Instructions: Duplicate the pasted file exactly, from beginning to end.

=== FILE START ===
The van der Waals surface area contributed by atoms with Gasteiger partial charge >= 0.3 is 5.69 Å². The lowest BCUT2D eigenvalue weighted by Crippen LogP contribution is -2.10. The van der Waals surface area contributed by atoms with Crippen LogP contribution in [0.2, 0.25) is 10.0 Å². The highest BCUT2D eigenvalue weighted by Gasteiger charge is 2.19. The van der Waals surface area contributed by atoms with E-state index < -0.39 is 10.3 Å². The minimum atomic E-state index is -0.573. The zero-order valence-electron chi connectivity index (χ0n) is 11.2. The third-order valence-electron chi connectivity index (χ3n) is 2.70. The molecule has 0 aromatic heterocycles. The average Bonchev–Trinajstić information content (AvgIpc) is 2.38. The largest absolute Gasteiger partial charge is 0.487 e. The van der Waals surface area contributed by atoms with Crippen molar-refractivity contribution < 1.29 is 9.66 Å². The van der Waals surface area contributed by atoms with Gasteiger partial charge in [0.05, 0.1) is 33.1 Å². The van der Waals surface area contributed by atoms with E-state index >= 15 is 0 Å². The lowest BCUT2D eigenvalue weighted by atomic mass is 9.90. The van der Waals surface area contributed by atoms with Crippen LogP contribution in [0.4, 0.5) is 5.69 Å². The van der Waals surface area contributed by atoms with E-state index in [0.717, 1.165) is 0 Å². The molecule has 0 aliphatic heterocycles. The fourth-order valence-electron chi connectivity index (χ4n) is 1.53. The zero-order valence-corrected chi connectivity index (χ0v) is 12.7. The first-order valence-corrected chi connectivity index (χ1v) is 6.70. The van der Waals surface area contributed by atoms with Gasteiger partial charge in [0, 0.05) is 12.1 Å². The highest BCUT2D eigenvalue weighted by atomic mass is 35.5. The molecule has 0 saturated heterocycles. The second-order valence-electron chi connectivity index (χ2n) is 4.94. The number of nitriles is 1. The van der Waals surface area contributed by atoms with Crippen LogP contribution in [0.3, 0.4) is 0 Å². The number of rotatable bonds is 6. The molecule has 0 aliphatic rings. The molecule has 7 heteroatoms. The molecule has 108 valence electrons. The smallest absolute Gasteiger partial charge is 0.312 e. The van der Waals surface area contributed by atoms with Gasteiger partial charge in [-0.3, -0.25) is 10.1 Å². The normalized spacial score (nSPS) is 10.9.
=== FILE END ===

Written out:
The van der Waals surface area contributed by atoms with Gasteiger partial charge >= 0.3 is 5.69 Å². The lowest BCUT2D eigenvalue weighted by Crippen LogP contribution is -2.10. The van der Waals surface area contributed by atoms with Crippen LogP contribution in [0.2, 0.25) is 10.0 Å². The highest BCUT2D eigenvalue weighted by Gasteiger charge is 2.19. The van der Waals surface area contributed by atoms with E-state index < -0.39 is 10.3 Å². The minimum atomic E-state index is -0.573. The zero-order valence-electron chi connectivity index (χ0n) is 11.2. The third-order valence-electron chi connectivity index (χ3n) is 2.70. The molecule has 0 aromatic heterocycles. The average Bonchev–Trinajstić information content (AvgIpc) is 2.38. The largest absolute Gasteiger partial charge is 0.487 e. The van der Waals surface area contributed by atoms with Crippen molar-refractivity contribution < 1.29 is 9.66 Å². The van der Waals surface area contributed by atoms with Gasteiger partial charge in [0.05, 0.1) is 33.1 Å². The van der Waals surface area contributed by atoms with E-state index >= 15 is 0 Å². The lowest BCUT2D eigenvalue weighted by atomic mass is 9.90. The van der Waals surface area contributed by atoms with Crippen LogP contribution in [0.4, 0.5) is 5.69 Å². The van der Waals surface area contributed by atoms with E-state index in [0.717, 1.165) is 0 Å². The molecule has 0 aliphatic heterocycles. The fourth-order valence-electron chi connectivity index (χ4n) is 1.53. The zero-order valence-corrected chi connectivity index (χ0v) is 12.7. The first-order valence-corrected chi connectivity index (χ1v) is 6.70. The van der Waals surface area contributed by atoms with Gasteiger partial charge in [0, 0.05) is 12.1 Å². The highest BCUT2D eigenvalue weighted by atomic mass is 35.5. The molecule has 0 saturated heterocycles. The second-order valence-electron chi connectivity index (χ2n) is 4.94. The number of nitriles is 1. The van der Waals surface area contributed by atoms with Crippen LogP contribution in [0.3, 0.4) is 0 Å². The number of rotatable bonds is 6. The molecule has 0 aliphatic rings. The molecule has 7 heteroatoms. The molecule has 108 valence electrons. The smallest absolute Gasteiger partial charge is 0.312 e. The van der Waals surface area contributed by atoms with Gasteiger partial charge in [-0.3, -0.25) is 10.1 Å². The normalized spacial score (nSPS) is 10.9.